New UGA Coach: Courtney Kupets Carter

If you follow gymnastics, I am sure the name Courtney Kupets rings a bell! 2003 World Team member, 2004 Olympic champion, University of Georgia four time NCAA champion…..need I continue?

Courtney Kupets Carter has been recently named the head coach of the University of Georgia gymnastics team. The Georgia Gym Dogs were ranked 12th in the NCAA 2017 rankings, finishing with a season high of a 197.325. With Kupets’ nine individual NCAA honors from her time as a Gym Dog, she certainly has what it takes to get the team back on top.

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“First of all, I know I have the knowledge about gymnastics,” Kupets said in a press conference interview at UGA. “I have the college experience. I have the passion and the drive … More than anything else, those factors will help motivate, bring out the best in your athletes on the floor.”

Kupets’ first move as head coach was to hire Suzanne Yoculan as the volunteer coach. Yoculan made the program as powerful as it was before retiring in 2009. Kupets feels she will be the best assistant possible to get the Gym Dogs to the level they used to be at.

Kupets will be replacing Danna Durante, who was not asked to return for the upcoming season. Durante held the position of head coach for five years.

Kupets turned heads in Athens, Greece at the 2004 Olympics, and the gymnastics community cannot wait to see what she will bring to Athens, Georgia as she makes her triumphant return to UGA Gymnastics!



Difference between Collegiate and Olympic Gymnastics

So you have followed all of the collegiate gymnastics teams on their journeys to the NCAA Nationals…but did you ever wonder what sets Olympic gymnasts apart from college gymnasts?

The Team: College gymnastics is ALL about getting decked out in your team colors and representing your entire school. Your teammates become your best friends, and many of them end up rooming together throughout their college years. There’s nothing like having a roommate that also has to wake up at 5:30am for practice! When training for the Olympics, however, you are all on your own. Sure, the Olympics is technically a team sport, where four women will represent the USA. However, the journey to get to that position is all about flying solo. It is you and your coach getting you prepared for the world of the elite.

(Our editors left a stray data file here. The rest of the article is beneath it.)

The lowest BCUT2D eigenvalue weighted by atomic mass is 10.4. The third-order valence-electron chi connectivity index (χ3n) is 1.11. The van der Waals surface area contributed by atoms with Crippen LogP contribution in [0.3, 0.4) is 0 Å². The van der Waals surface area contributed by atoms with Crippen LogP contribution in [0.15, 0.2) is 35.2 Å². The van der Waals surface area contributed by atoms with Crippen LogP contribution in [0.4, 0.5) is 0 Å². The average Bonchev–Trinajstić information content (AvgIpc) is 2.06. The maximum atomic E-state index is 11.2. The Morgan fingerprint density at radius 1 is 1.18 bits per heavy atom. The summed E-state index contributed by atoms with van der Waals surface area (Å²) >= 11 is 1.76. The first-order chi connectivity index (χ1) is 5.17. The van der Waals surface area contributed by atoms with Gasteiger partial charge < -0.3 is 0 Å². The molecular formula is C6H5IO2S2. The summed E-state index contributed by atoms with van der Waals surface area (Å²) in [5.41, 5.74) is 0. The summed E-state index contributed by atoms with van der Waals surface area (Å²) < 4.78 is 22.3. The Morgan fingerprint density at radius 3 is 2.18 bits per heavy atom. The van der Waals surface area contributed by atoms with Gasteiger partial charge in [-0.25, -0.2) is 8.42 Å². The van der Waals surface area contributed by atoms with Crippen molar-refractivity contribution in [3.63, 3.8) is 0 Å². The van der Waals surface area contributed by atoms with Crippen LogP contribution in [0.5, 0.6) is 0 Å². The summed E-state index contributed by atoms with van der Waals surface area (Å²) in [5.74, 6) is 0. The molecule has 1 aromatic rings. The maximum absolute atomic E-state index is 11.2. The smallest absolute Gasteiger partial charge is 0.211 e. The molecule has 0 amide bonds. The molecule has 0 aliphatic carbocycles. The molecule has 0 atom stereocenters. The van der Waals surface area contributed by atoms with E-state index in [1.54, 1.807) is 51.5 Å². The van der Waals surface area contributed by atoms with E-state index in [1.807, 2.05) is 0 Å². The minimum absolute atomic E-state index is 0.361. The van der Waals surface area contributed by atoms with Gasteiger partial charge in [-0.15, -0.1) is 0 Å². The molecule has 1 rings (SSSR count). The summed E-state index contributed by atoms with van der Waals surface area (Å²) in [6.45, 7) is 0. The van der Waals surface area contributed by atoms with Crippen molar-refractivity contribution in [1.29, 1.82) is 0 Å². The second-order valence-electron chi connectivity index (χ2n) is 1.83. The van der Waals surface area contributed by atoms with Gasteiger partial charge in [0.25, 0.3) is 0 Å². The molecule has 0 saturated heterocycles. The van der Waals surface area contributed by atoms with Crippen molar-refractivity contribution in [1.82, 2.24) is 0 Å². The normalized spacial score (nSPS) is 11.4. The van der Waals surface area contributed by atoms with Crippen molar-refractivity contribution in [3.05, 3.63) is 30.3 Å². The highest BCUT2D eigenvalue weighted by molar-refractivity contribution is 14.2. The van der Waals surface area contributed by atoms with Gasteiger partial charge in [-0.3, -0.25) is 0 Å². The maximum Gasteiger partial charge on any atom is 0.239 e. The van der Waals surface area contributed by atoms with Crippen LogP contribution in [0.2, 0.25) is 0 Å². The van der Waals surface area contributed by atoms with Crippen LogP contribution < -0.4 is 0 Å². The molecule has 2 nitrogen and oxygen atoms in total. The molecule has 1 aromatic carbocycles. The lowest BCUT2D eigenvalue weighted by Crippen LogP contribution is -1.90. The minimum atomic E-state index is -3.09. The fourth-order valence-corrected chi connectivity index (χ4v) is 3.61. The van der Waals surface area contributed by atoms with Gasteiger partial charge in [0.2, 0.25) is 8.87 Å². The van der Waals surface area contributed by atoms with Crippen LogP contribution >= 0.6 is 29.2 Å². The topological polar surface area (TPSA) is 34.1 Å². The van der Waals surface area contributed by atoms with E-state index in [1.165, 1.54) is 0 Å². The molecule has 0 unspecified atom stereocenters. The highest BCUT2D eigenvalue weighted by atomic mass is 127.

The Training: Since elite gymnasts train individually with their coaches, they got a lot more one on one time for corrections. Collegiate athletes unfortunately do not receive as much of this because the coaches have to focus on 20 girls, not just one at a time. Olympic-ready gymnasts train routine after routine every single day. College gymnasts may run their routines a few times, and move onto the next one. Almost all elite athletes who hope to make the US team compete in all four events for a greater chance of impressing the national coordinators. Collegiate gymnasts tend to specialize on certain events and not compete on others. There are only a few girls per team that are allowed to compete in the all around (or on all four events).

Photo By: ABC News

The Time Commitment: College gymnasts typically have practice 20 hours a week. Elite gymnasts commit their entire lives to the sport. Most elite gymnasts are home schooled from a very early age to be able to spend the most amount of time they can at the gym. Typically, elites have practice early in the morning, take a break for school work, practice again in the afternoon….and get home just in time to take a shower and go to bed. In Romania, the elite gymnasts who are training for the Olympics stay bunked together in dorms. They wake up at the same time and complete the same amount of training and schoolwork together. Talk about team bonding!

Photo By: NBC Olympics

Well there you have it, folks! Two completely different ways of competing, but two wonderful ways of competing. You should start thinking realistically about what kind of gymnastics future you strive for to make your preparation more focused on your ultimate dreams in this sport.